Last of the Southern exiles from point of time, but first in service to the antislavery cause, was James Gillespie Birney.1 His father and his mother's father had come to America from Ireland only a few years before James was born in Danville, Kentucky, in 1792. James was only a few weeks old when David Rice, pastor of the Presbyterian church in Danville, delivered his philippic against slavery in the first constitutional convention of the state.2 He died three years before another of Kentucky's sons, Abraham Lincoln, was elected to the presidency of the Republic. His years of accountability, therefore, covered the rise of the cotton kingdom, the slave power's bid for supremacy in the nation, and the rise of that political party which guided the nation through secession and war.
Birney was a cultivated man of the world, trained in the law and experienced in public affairs, when he discussed slavery with Theodore Weld and the Reverend John Allan at Huntsville, Alabama, in June, 1832.3 He had studied law under Alexander J. Dallas of Philadelphia; was the son-in-law of William McDowell, United States district judge for Kentucky; and was the law partner of Arthur F. Hopkins, later United States senator from Alabama. He had served in the legislature of Kentucky and in the first general assembly of Alabama, and had taken a leading part in establishing the University of Alabama. He had been a slaveholding planter, a trustee of Centre College, mayor of Huntsville, and one of the most courageous prosecuting attorneys in the Southwest. He was opposed to slavery, determined to move North in order to rear and educate his sons in the free states, and deeply shocked at the studied defense of slavery in the South.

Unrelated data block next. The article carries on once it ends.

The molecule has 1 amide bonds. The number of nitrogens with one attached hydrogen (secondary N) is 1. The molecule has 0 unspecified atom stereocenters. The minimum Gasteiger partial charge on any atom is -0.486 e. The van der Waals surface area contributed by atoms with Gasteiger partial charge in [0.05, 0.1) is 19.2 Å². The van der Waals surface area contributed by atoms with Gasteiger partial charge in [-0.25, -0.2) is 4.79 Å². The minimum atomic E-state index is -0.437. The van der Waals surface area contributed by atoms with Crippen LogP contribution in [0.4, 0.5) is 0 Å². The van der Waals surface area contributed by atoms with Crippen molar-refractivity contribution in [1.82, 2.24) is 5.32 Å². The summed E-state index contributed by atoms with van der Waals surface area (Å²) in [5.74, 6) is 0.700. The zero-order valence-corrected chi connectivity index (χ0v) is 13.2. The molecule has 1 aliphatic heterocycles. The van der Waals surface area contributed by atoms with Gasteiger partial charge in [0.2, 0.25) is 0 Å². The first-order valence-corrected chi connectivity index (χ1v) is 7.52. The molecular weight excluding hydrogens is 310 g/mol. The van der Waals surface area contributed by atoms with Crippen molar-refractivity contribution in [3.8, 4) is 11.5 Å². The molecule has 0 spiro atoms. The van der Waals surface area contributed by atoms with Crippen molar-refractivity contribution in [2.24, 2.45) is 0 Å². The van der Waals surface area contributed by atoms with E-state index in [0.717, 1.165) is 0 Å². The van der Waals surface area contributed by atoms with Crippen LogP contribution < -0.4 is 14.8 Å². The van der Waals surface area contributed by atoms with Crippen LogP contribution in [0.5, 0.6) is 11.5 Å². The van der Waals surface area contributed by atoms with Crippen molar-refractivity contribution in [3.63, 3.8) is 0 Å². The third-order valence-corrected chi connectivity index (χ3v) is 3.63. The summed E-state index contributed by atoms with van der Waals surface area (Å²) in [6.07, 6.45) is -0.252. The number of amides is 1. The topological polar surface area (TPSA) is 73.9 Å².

The summer of 1832 was the time of decision for Birney. Ralph R. Gurley of the American Colonization Society offered him the permanent agency for the fifth district, comprising Tennessee, Alabama, Mississippi, Louisiana, and Arkansas. Theodore Weld, on his western trip for the newly organized Society for Promoting Manual Labor in Literary Institutions, urged him to accept the appointment. He gave up his legal practice, made a study of the colonization society's operations, and entered upon his agency in September, 1832.4 No man ever knew the deep South better, nor the evils of slavery, and the colonization movement never had a more able solicitor. There was something almost tragic about his experience-a man of fine legal mind and warm humanity lecturing to small church groups, collecting piddling amounts for the cause, working diligently to send to Africa about as many free Negroes as there were slaves on one large plantation, and in the end receiving only abuse from his own people.
Birney wrote a series of articles for the newspapers. He tried to convince the people, perhaps even himself, that colonization was a benevolent enterprise and that the standard arguments in its behalf were valid. Removal to Africa would greatly enhance the opportunities of the free Negroes, promote the redemption of Africa for Christianity, and remove from the South a disturbing ele